In the seventies and eighties, AGMA members embraced new computerized technologies. Computer-aided design (CAD) was widely adopted as an engineering tool. Computerized numerical controlled gear cutting machines became the norm. In 1986, the American National Standards Institute (ANSI) credited AGMA to write U.S. standards on gearing.

In October, 1986, AGMA assumed the leadership role of the U.S. Technical Advisory Group (TAG) to the International Standards Organization (ISO) TC-60 on gear standards. In 1993, AGMA assumed the role of ISO TC-60 Secretary, a role it still holds today.

Hundred Years and Going
26710080373_6c1ec0ffb9_oIn 2016, its 100th anniversary year, AGMA has more than 500 members from 30 countries that span the depth of the gear industry. The AGMA 2016 Fall Technical Meeting will take AGMA members back to Pittsburgh, PA, the site of the first Annual Convention, and 25 technical papers will be presented discussing emerging technologies in the field. There will also be a special Centennial Celebration at this meeting to close out the yearlong Centennial Celebrations.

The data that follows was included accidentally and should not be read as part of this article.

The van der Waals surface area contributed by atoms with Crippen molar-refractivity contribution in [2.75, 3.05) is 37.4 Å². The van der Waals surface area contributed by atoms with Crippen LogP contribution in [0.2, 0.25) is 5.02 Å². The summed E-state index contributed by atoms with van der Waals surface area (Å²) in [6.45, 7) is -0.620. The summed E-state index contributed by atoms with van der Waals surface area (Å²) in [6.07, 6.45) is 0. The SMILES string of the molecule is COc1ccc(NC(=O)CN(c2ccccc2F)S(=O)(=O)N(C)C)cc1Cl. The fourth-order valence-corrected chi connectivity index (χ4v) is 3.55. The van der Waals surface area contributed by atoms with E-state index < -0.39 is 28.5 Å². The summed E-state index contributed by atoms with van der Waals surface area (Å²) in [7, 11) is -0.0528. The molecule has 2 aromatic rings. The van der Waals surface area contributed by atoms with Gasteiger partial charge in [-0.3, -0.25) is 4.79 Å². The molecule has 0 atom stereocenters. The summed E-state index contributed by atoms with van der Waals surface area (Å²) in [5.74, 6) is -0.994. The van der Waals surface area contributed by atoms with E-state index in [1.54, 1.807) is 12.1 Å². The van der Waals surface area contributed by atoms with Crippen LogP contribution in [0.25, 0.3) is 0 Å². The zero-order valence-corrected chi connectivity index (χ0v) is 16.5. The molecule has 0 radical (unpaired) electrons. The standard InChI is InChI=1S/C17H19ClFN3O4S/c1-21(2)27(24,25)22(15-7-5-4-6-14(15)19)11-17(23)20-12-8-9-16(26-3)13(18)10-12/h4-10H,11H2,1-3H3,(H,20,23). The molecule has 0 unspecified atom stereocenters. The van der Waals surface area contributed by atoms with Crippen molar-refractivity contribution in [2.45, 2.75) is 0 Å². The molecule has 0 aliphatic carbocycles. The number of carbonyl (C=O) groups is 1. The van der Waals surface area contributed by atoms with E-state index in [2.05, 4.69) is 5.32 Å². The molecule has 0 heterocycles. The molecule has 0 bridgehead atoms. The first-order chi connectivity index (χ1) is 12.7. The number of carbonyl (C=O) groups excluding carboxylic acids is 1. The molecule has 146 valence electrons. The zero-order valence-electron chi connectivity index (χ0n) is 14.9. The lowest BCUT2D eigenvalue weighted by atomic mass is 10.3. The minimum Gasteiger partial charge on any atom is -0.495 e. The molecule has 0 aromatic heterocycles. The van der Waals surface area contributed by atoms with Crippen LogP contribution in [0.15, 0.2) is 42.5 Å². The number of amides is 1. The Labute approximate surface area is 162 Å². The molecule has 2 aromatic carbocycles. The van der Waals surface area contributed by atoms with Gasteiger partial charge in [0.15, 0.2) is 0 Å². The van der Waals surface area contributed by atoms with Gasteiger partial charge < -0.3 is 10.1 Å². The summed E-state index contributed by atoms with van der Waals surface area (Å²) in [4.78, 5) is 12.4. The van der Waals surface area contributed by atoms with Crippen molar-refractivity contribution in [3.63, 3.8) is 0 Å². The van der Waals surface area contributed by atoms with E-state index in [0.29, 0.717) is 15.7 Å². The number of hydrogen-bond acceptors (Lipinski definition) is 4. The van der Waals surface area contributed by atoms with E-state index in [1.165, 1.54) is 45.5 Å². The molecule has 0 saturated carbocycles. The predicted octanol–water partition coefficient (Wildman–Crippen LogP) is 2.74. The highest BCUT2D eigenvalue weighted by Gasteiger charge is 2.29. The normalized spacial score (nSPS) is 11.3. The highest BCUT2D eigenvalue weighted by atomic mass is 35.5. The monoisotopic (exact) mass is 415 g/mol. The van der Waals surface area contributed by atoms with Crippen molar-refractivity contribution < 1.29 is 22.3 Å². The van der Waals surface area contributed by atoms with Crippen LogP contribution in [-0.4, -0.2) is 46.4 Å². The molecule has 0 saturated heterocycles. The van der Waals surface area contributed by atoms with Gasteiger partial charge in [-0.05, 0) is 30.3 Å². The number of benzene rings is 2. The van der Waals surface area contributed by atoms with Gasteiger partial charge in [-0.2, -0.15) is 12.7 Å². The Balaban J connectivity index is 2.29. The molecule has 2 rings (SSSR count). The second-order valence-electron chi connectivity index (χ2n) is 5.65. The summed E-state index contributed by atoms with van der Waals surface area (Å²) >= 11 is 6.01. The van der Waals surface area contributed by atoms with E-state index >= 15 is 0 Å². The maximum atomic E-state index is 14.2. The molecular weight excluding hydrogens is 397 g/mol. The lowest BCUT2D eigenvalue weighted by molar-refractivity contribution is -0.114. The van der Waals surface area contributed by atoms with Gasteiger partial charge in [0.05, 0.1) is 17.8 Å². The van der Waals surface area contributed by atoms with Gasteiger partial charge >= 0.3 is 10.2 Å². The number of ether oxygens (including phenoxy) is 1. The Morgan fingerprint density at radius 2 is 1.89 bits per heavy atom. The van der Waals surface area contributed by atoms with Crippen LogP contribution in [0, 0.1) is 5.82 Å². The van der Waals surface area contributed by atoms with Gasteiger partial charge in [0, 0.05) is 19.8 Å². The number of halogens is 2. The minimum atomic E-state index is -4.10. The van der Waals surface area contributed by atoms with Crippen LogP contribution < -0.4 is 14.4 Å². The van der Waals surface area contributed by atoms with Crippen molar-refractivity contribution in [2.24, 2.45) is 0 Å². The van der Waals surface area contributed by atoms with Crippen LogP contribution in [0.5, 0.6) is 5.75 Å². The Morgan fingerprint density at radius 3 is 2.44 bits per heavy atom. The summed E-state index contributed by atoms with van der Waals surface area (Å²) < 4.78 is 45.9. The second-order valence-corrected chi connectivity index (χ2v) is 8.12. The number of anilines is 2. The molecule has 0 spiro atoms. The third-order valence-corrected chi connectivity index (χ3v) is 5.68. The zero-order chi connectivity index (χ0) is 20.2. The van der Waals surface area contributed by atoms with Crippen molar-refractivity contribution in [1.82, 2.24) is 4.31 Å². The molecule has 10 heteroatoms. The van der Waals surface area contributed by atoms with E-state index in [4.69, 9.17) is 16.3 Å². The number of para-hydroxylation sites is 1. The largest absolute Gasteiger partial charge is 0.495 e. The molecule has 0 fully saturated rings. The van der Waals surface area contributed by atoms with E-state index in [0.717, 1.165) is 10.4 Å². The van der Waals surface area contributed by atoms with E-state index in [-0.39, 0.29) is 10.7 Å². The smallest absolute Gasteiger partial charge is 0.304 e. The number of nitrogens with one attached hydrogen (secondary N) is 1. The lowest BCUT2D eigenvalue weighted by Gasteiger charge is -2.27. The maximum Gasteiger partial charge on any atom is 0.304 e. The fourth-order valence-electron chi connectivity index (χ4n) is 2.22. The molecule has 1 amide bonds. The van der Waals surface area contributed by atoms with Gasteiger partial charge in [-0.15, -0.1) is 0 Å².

Through generous centennial sponsorship, AGMA has been able to thoroughly research historic documents to commemorate its 100 years in the gear industry. There is an AGMA Centennial website with a timeline, videos, a commemorative book, and posters that will be used to educate others on the importance of the gear industry for years to come.

Complete information can be found on the AGMA website www.agma.org